Q and A: Nyams in Dzogchen

Q & A: Nyams in Dzogchen

Dzogchen regards nyams as opportunities to recognise rigpa. This transcript (excerpted from vision issue 11, Autumn 1998) discusses several varieties of nyams. Sem nyams are the experiences of form and emptiness discovered through the practices of lha-tong and shi-n in the Dzogchen sem-d ngndro. Zap-nyams are subtle sensations discovered through practices of Dzogchen long-d, such as sKu-mNy.

Questioner When you say that in the case of nyams, the psycho-physical elements ‘relax into their own condition’, is it true that ‘their own condition’ is rigpa?

Ngak’chang Rinpoche Yes.

Q Then I don’t think I understand why nyams are supposed to be disregarded, if they are manifestations of rigpa. And I’m sort of losing the distinction between regular nyams and zap-nyams. I think I must be confused about something here . . .

NR It is not that nyams are a manifestation of rigpa – it is that nyams are the psycho-physical elements relaxing into their own condition. One could say that this condition is the same as rigpa, or one could say that this condition is the nature of the pure non-dual elements as they exist within the central channel. These different approaches depend on whether one is peaking in terms of Dzogchen sem-d or Dzogchen long-d. In Dzogchen long-d, we speak of the central channel – so maybe that is the nature of your confusion. Nyams are disregarded within Tantra because if one engages with them, one becomes a seeker-of-nyams. As soon as one grasps at nyams, they cease to relax into their own condition. But within Dzogchen there are specific nyams which are employed as foci for trk-chd. In Dzogchen sem-d the sem-nyams are used. Hdwa [‘shock/amazement’] is used. In Dzogchen long-d the zap-nyams are used. [laughs] This is something of a massive question, really . . . but I think that what is most important is that you do not get categories confused with each other. This is what seems to be happening. You must remember that every way of explaining is in itself a method, and there will be a principle and function in relation to the terms used.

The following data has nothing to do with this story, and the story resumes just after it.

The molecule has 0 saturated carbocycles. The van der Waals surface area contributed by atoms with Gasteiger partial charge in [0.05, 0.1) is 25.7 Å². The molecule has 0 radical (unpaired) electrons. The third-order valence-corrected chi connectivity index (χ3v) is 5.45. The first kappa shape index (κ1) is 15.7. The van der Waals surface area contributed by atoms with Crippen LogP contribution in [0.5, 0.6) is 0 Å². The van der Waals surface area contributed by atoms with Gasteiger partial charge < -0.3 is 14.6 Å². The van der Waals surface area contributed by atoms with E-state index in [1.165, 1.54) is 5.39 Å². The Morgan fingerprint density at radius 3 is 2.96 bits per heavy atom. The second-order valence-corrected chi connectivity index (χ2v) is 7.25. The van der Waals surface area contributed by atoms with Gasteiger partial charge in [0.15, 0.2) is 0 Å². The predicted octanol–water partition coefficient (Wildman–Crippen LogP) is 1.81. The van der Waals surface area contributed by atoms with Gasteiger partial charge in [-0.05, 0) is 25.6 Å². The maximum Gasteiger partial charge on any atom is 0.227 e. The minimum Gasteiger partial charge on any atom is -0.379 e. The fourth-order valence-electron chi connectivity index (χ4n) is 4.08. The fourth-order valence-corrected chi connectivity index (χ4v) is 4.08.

Q When you make the distinction between ‘spaciousness’ and ‘emptiness’, does that mean that ‘spaciousness’ is equivalent to non-dual space – the space that is not separated from that which manifests as form?

NR Yes.

Q And ‘emptiness’ is the nyam of npa [discovered via shi-n]?

NR Yes.

Q  . . . as differentiated from form?

NR Yes.

Q All right! So spaciousness is connected with what you said about taking the sky to be the perfect state – ‘and yet to be without clouds is not the nature of the sky’.

NR Yes.

Q I just have to say that this sentence still totally knocks me out!

NR I’m glad it doesn't seem like a gaol [jail] sentence.

Q Rinpoche, I’ve heard Dzogchen masters speak of dwa nyams, selwa nyams, and mithogpa nyams – would these fall into the category of ‘spiritual’ nyams?